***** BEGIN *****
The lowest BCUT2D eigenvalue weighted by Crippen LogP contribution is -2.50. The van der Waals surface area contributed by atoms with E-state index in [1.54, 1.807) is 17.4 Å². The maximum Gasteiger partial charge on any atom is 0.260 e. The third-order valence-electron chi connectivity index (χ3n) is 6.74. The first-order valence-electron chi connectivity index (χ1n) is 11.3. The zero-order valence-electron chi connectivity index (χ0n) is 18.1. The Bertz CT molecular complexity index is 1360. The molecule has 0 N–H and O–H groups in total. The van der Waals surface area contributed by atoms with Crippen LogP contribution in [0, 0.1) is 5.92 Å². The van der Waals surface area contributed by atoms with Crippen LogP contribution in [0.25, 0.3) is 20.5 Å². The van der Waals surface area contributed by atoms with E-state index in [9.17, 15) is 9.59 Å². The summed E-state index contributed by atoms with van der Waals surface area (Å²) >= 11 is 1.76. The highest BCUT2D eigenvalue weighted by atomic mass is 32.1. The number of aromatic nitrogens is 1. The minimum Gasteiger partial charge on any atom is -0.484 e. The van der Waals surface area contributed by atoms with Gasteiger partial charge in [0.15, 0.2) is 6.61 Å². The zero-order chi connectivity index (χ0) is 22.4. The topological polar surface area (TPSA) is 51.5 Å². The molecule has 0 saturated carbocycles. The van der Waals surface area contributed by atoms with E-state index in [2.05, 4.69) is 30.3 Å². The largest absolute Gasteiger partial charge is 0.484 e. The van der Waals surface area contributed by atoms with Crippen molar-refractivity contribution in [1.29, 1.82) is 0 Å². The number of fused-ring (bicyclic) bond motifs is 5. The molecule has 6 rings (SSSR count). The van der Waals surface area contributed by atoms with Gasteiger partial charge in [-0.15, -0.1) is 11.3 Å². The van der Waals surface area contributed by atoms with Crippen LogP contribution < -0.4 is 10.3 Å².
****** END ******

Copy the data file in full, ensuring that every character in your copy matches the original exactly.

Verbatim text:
The lowest BCUT2D eigenvalue weighted by Crippen LogP contribution is -2.50. The van der Waals surface area contributed by atoms with E-state index in [1.54, 1.807) is 17.4 Å². The maximum Gasteiger partial charge on any atom is 0.260 e. The third-order valence-electron chi connectivity index (χ3n) is 6.74. The first-order valence-electron chi connectivity index (χ1n) is 11.3. The zero-order valence-electron chi connectivity index (χ0n) is 18.1. The Bertz CT molecular complexity index is 1360. The molecule has 0 N–H and O–H groups in total. The van der Waals surface area contributed by atoms with Crippen LogP contribution in [0, 0.1) is 5.92 Å². The van der Waals surface area contributed by atoms with Crippen LogP contribution in [0.25, 0.3) is 20.5 Å². The van der Waals surface area contributed by atoms with E-state index in [9.17, 15) is 9.59 Å². The summed E-state index contributed by atoms with van der Waals surface area (Å²) >= 11 is 1.76. The highest BCUT2D eigenvalue weighted by atomic mass is 32.1. The number of aromatic nitrogens is 1. The minimum Gasteiger partial charge on any atom is -0.484 e. The van der Waals surface area contributed by atoms with Gasteiger partial charge in [0.15, 0.2) is 6.61 Å². The zero-order chi connectivity index (χ0) is 22.4. The topological polar surface area (TPSA) is 51.5 Å². The molecule has 0 saturated carbocycles. The van der Waals surface area contributed by atoms with E-state index in [2.05, 4.69) is 30.3 Å². The largest absolute Gasteiger partial charge is 0.484 e. The van der Waals surface area contributed by atoms with Crippen molar-refractivity contribution in [1.29, 1.82) is 0 Å². The number of fused-ring (bicyclic) bond motifs is 5. The molecule has 6 rings (SSSR count). The van der Waals surface area contributed by atoms with Gasteiger partial charge in [-0.15, -0.1) is 11.3 Å². The van der Waals surface area contributed by atoms with Crippen LogP contribution < -0.4 is 10.3 Å².